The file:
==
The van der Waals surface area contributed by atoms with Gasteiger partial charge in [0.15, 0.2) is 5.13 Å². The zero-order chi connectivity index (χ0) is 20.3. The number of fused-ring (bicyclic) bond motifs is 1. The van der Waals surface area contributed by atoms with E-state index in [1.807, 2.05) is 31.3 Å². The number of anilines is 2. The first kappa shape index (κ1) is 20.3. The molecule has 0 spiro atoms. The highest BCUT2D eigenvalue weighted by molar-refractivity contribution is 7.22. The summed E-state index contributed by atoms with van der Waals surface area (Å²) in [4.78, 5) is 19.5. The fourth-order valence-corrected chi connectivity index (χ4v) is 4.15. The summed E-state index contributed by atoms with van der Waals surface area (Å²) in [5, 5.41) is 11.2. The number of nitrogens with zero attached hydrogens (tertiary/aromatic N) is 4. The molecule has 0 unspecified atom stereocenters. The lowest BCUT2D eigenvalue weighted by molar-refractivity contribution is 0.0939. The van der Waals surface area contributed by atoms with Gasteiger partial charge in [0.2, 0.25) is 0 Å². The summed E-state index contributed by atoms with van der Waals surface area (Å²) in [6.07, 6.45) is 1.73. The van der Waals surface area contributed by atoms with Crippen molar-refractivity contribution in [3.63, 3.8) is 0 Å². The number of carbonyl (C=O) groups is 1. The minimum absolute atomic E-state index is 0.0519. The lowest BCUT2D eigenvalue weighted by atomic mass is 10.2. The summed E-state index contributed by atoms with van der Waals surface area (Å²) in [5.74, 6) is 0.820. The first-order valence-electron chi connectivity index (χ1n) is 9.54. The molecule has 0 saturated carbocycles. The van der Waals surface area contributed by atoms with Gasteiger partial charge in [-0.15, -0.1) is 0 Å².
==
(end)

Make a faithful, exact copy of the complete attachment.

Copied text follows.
The van der Waals surface area contributed by atoms with Gasteiger partial charge in [0.15, 0.2) is 5.13 Å². The zero-order chi connectivity index (χ0) is 20.3. The number of fused-ring (bicyclic) bond motifs is 1. The van der Waals surface area contributed by atoms with E-state index in [1.807, 2.05) is 31.3 Å². The number of anilines is 2. The first kappa shape index (κ1) is 20.3. The molecule has 0 spiro atoms. The highest BCUT2D eigenvalue weighted by molar-refractivity contribution is 7.22. The summed E-state index contributed by atoms with van der Waals surface area (Å²) in [4.78, 5) is 19.5. The fourth-order valence-corrected chi connectivity index (χ4v) is 4.15. The summed E-state index contributed by atoms with van der Waals surface area (Å²) in [5, 5.41) is 11.2. The number of nitrogens with zero attached hydrogens (tertiary/aromatic N) is 4. The molecule has 0 unspecified atom stereocenters. The lowest BCUT2D eigenvalue weighted by molar-refractivity contribution is 0.0939. The van der Waals surface area contributed by atoms with Gasteiger partial charge in [0.2, 0.25) is 0 Å². The summed E-state index contributed by atoms with van der Waals surface area (Å²) in [6.07, 6.45) is 1.73. The van der Waals surface area contributed by atoms with Crippen molar-refractivity contribution in [3.63, 3.8) is 0 Å². The number of carbonyl (C=O) groups is 1. The minimum absolute atomic E-state index is 0.0519. The lowest BCUT2D eigenvalue weighted by atomic mass is 10.2. The summed E-state index contributed by atoms with van der Waals surface area (Å²) in [5.74, 6) is 0.820. The first-order valence-electron chi connectivity index (χ1n) is 9.54. The molecule has 0 saturated carbocycles. The van der Waals surface area contributed by atoms with Gasteiger partial charge in [-0.15, -0.1) is 0 Å².